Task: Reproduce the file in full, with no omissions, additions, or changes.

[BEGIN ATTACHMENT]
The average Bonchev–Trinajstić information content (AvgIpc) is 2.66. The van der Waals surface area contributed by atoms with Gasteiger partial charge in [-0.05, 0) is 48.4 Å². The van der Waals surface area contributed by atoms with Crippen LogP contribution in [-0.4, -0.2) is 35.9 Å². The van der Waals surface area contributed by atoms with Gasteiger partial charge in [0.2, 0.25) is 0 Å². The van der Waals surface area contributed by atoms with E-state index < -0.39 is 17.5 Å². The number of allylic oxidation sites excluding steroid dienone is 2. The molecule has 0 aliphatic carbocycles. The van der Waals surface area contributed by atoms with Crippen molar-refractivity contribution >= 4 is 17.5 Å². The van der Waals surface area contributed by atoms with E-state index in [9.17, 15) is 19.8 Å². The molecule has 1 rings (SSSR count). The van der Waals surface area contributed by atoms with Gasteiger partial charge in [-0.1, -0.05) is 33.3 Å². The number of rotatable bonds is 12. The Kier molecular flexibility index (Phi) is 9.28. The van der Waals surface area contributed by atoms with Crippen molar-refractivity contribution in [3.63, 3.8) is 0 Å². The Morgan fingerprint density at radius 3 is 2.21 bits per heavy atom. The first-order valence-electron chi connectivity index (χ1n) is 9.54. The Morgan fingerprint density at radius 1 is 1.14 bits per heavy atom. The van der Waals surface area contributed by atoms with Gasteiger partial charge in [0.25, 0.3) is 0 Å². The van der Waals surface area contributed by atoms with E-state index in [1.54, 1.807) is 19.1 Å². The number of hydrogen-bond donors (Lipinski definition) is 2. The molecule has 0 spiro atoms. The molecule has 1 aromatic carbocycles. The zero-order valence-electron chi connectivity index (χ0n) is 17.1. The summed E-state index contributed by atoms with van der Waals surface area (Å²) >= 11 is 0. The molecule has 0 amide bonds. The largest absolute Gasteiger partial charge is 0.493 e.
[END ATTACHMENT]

The average Bonchev–Trinajstić information content (AvgIpc) is 2.66. The van der Waals surface area contributed by atoms with Gasteiger partial charge in [-0.05, 0) is 48.4 Å². The van der Waals surface area contributed by atoms with Crippen LogP contribution in [-0.4, -0.2) is 35.9 Å². The van der Waals surface area contributed by atoms with Gasteiger partial charge in [0.2, 0.25) is 0 Å². The van der Waals surface area contributed by atoms with E-state index < -0.39 is 17.5 Å². The number of allylic oxidation sites excluding steroid dienone is 2. The molecule has 0 aliphatic carbocycles. The van der Waals surface area contributed by atoms with Crippen molar-refractivity contribution >= 4 is 17.5 Å². The van der Waals surface area contributed by atoms with E-state index in [9.17, 15) is 19.8 Å². The molecule has 1 rings (SSSR count). The van der Waals surface area contributed by atoms with Gasteiger partial charge in [-0.1, -0.05) is 33.3 Å². The number of rotatable bonds is 12. The Kier molecular flexibility index (Phi) is 9.28. The van der Waals surface area contributed by atoms with Crippen molar-refractivity contribution in [3.63, 3.8) is 0 Å². The Morgan fingerprint density at radius 3 is 2.21 bits per heavy atom. The first-order valence-electron chi connectivity index (χ1n) is 9.54. The Morgan fingerprint density at radius 1 is 1.14 bits per heavy atom. The van der Waals surface area contributed by atoms with Gasteiger partial charge in [0.25, 0.3) is 0 Å². The van der Waals surface area contributed by atoms with E-state index in [1.54, 1.807) is 19.1 Å². The number of hydrogen-bond donors (Lipinski definition) is 2. The molecule has 0 spiro atoms. The molecule has 1 aromatic carbocycles. The zero-order valence-electron chi connectivity index (χ0n) is 17.1. The summed E-state index contributed by atoms with van der Waals surface area (Å²) >= 11 is 0. The molecule has 0 amide bonds. The largest absolute Gasteiger partial charge is 0.493 e.